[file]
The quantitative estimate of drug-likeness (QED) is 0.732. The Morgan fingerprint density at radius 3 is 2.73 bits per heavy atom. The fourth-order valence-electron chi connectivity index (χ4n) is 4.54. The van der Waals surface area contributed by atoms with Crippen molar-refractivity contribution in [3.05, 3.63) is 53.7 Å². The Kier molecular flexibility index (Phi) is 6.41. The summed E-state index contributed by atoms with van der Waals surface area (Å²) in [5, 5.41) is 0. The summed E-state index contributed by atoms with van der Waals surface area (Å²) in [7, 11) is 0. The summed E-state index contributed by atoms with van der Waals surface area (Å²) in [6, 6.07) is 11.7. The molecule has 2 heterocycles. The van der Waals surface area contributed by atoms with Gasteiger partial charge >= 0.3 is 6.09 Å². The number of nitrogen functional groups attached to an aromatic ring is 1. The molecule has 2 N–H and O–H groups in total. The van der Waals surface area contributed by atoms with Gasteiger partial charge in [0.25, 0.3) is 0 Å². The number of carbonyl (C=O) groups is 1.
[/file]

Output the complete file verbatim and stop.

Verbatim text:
The quantitative estimate of drug-likeness (QED) is 0.732. The Morgan fingerprint density at radius 3 is 2.73 bits per heavy atom. The fourth-order valence-electron chi connectivity index (χ4n) is 4.54. The van der Waals surface area contributed by atoms with Crippen molar-refractivity contribution in [3.05, 3.63) is 53.7 Å². The Kier molecular flexibility index (Phi) is 6.41. The summed E-state index contributed by atoms with van der Waals surface area (Å²) in [5, 5.41) is 0. The summed E-state index contributed by atoms with van der Waals surface area (Å²) in [7, 11) is 0. The summed E-state index contributed by atoms with van der Waals surface area (Å²) in [6, 6.07) is 11.7. The molecule has 2 heterocycles. The van der Waals surface area contributed by atoms with Gasteiger partial charge >= 0.3 is 6.09 Å². The number of nitrogen functional groups attached to an aromatic ring is 1. The molecule has 2 N–H and O–H groups in total. The van der Waals surface area contributed by atoms with Gasteiger partial charge in [0.25, 0.3) is 0 Å². The number of carbonyl (C=O) groups is 1.